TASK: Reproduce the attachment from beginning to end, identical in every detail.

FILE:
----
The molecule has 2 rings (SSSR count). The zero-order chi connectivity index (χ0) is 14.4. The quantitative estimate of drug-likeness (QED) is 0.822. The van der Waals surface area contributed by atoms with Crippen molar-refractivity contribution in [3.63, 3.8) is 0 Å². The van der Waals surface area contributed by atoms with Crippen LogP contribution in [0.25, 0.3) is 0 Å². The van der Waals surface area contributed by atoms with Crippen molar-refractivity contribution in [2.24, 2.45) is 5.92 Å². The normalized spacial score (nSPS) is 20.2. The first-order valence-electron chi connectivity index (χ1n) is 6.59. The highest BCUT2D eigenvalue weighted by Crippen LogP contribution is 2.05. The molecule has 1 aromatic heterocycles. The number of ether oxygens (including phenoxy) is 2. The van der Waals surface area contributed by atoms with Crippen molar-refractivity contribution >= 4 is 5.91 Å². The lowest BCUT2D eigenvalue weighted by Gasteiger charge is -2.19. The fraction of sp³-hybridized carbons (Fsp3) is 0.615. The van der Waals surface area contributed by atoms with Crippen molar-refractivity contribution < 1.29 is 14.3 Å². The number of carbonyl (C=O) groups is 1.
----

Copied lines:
The molecule has 2 rings (SSSR count). The zero-order chi connectivity index (χ0) is 14.4. The quantitative estimate of drug-likeness (QED) is 0.822. The van der Waals surface area contributed by atoms with Crippen molar-refractivity contribution in [3.63, 3.8) is 0 Å². The van der Waals surface area contributed by atoms with Crippen LogP contribution in [0.25, 0.3) is 0 Å². The van der Waals surface area contributed by atoms with Crippen molar-refractivity contribution in [2.24, 2.45) is 5.92 Å². The normalized spacial score (nSPS) is 20.2. The first-order valence-electron chi connectivity index (χ1n) is 6.59. The highest BCUT2D eigenvalue weighted by Crippen LogP contribution is 2.05. The molecule has 1 aromatic heterocycles. The number of ether oxygens (including phenoxy) is 2. The van der Waals surface area contributed by atoms with Crippen molar-refractivity contribution >= 4 is 5.91 Å². The lowest BCUT2D eigenvalue weighted by Gasteiger charge is -2.19. The fraction of sp³-hybridized carbons (Fsp3) is 0.615. The van der Waals surface area contributed by atoms with Crippen molar-refractivity contribution < 1.29 is 14.3 Å². The number of carbonyl (C=O) groups is 1.